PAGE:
About Commerical Law
Whether you are a tradesperson, running a family business or a large corporation, the success of your entity will be influenced by its leadership and administration. Getting the right professional advice is essential to effectively manage the daily operations of your business, and make sound decisions based on insightful and practical advice.
What does commercial law cover?
Commercial law is an umbrella term that refers to the body of law governing the rights and relations of businesses engaged in trade and commerce either with the public and/or with other businesses.
The legal issues falling within the scope of commercial and business law are expansive. These could range from implementing the best business structure at the start-up phase, reviewing, and negotiating service and supply contracts, to being involved in a commercial dispute.
Buying or selling a business
Buying or selling a business requires careful planning, so ensure that agreed terms and conditions are properly negotiated. The contract should detail the parties’ rights and obligations, deal with GST matters, and set out processes to manage contingencies. Your contract and incidental agreements (such as leases or hire agreements) should be properly reviewed with due diligence.
Companies and directors’ liability
A company is an incorporated legal entity with the capacity to enter binding transactions. Companies are a popular choice for operating small to medium-sized businesses. When formed, one or more directors are appointed as authorised officers to conduct the company’s affairs. Directors hold a position of power and trust and have several duties. Essentially, directors must:
- act honestly and use their powers to make decisions based on what is right for the company.
- avoid conflicts of interest and not use their position for personal profit to the detriment of the company.
- exercise care, skill and diligence in performing their duties.
- prevent insolvent trading.
Directors of companies facing financial difficulties should seek professional assistance early. Certain defences may be available to a director who has breached a duty to avoid insolvency. In the case of uncertainty, directors should seek urgent advice to clarify their position.
Businesses enter numerous commercial transactions during their lifetime. These arrangements should be governed by a written contract which captures the parties’ rights and responsibilities. It includes essential terms such as the scope of services or products to be provided, warranties and indemnities, and dispute resolution processes. Retaining a lawyer to prepare or review your commercial contracts can help keep negotiations on track, mitigate risk and protect business and personal interests.
Debt recovery is commonly experienced by many businesses. There are various ways to pursue an unpaid debt, including issuing a letter of demand or commencing court proceedings. When attempting to recover bad debts, it is important to avoid throwing good money after bad. A lawyer can explain the different processes and recommend the method most likely to help you recover your debts.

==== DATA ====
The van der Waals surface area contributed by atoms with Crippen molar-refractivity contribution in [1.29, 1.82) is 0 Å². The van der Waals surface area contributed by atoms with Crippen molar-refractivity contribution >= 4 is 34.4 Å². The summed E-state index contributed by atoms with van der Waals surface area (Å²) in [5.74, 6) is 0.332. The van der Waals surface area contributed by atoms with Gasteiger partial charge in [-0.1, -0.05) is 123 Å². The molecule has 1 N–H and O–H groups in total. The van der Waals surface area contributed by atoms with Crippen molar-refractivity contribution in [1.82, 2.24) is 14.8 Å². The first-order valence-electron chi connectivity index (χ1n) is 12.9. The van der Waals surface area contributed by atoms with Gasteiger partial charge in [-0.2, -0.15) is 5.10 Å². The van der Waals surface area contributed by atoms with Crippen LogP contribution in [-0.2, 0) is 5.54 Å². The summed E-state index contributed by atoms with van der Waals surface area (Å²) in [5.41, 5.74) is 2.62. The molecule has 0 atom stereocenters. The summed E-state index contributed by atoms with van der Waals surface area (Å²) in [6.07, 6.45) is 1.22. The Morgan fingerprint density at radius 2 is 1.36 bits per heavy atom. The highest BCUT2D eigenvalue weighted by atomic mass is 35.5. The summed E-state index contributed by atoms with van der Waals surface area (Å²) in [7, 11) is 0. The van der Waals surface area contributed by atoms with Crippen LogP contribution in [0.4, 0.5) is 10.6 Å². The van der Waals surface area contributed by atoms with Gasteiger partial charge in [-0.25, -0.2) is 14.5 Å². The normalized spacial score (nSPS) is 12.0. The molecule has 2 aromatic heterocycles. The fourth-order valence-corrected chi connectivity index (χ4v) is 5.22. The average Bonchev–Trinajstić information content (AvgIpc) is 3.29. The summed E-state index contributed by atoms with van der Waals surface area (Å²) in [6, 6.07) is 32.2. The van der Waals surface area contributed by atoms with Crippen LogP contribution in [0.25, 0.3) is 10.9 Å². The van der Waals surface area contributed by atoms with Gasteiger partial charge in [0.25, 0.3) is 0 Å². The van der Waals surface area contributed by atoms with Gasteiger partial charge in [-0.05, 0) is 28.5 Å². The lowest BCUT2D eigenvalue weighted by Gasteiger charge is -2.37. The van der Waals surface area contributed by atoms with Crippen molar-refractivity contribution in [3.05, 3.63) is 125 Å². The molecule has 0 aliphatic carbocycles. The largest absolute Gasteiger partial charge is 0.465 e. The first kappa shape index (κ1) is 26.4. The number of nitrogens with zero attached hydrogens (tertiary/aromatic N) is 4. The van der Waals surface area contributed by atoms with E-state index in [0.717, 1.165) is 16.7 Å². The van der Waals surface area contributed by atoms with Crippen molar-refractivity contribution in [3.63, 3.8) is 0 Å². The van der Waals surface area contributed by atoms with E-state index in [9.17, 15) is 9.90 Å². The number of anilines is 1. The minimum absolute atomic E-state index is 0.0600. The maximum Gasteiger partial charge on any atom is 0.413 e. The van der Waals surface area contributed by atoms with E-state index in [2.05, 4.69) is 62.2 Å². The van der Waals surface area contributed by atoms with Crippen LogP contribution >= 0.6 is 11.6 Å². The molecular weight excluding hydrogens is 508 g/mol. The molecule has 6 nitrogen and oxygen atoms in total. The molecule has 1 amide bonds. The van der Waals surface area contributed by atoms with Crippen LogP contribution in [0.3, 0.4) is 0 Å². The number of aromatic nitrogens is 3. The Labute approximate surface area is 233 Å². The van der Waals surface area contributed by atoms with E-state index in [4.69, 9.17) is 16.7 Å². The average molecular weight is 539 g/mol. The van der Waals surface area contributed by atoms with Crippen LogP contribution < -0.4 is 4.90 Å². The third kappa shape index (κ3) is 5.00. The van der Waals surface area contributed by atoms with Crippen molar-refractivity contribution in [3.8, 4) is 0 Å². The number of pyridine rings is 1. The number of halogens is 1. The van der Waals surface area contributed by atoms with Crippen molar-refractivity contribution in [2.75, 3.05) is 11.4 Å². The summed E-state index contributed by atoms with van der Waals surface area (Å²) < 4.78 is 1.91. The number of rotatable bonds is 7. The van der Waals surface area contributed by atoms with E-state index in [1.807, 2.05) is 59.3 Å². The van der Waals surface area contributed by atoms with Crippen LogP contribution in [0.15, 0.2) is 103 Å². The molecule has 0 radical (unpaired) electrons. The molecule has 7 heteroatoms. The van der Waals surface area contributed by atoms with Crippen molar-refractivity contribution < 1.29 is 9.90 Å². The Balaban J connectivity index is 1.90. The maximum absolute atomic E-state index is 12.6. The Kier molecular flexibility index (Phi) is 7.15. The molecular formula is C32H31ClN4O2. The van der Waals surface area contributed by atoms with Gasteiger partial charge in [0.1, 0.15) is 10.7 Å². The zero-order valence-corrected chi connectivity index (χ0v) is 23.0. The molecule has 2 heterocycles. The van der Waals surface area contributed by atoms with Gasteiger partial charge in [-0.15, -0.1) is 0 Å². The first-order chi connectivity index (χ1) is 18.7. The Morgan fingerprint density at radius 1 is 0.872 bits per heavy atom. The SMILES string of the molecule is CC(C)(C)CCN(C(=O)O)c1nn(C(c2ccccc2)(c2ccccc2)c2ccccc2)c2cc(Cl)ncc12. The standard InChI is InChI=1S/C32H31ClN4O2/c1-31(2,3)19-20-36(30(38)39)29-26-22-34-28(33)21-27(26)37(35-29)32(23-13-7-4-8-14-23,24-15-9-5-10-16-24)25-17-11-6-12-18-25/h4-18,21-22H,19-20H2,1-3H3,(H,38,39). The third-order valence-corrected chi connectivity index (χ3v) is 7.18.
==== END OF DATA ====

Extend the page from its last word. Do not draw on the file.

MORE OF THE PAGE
Knowing how to manage a commercial dispute is key to ensuring the long-term success of your business. Our lawyers will review your situation to explain the most appropriate and cost-effective way to resolve it. Commercial disputes may be resolved without resorting to expensive litigation and court proceedings.
Alternative Dispute Resolution – Mediation
Many disputes are resolved through alternative dispute resolution processes such as mediation, conciliation, and negotiation. This is generally more cost effective and efficient than starting court proceedings.
Mediation involves a neutral person (the mediator) meeting face to face with the parties to a dispute and assisting them to reach a resolution. The meeting is confidential, and the mediator does not provide legal advice, nor does he or she determine the dispute.
Mediation is best used when the parties are willing to negotiate in good faith and make genuine attempts to resolve the dispute. Even if mediation does not provide a definitive outcome, it can at least identify the issues in dispute and narrow the unresolved matters.
Mediation can also provide opportunities for the parties to preserve their relationship, which is particularly useful when they intend to continue working together.
Despite best efforts, it may be impossible to resolve a commercial dispute without going to court. In such cases we will carefully assess your matter and its likely prospects if litigated, so you can make an informed decision. We are experienced litigators and advocates with a deep understanding of court processes.
Our commercial lawyers act for a range of business entities and will discuss your individual circumstances to tailor solutions to help with your growth plans and to address the many planned and unplanned events that occur throughout the life of a business.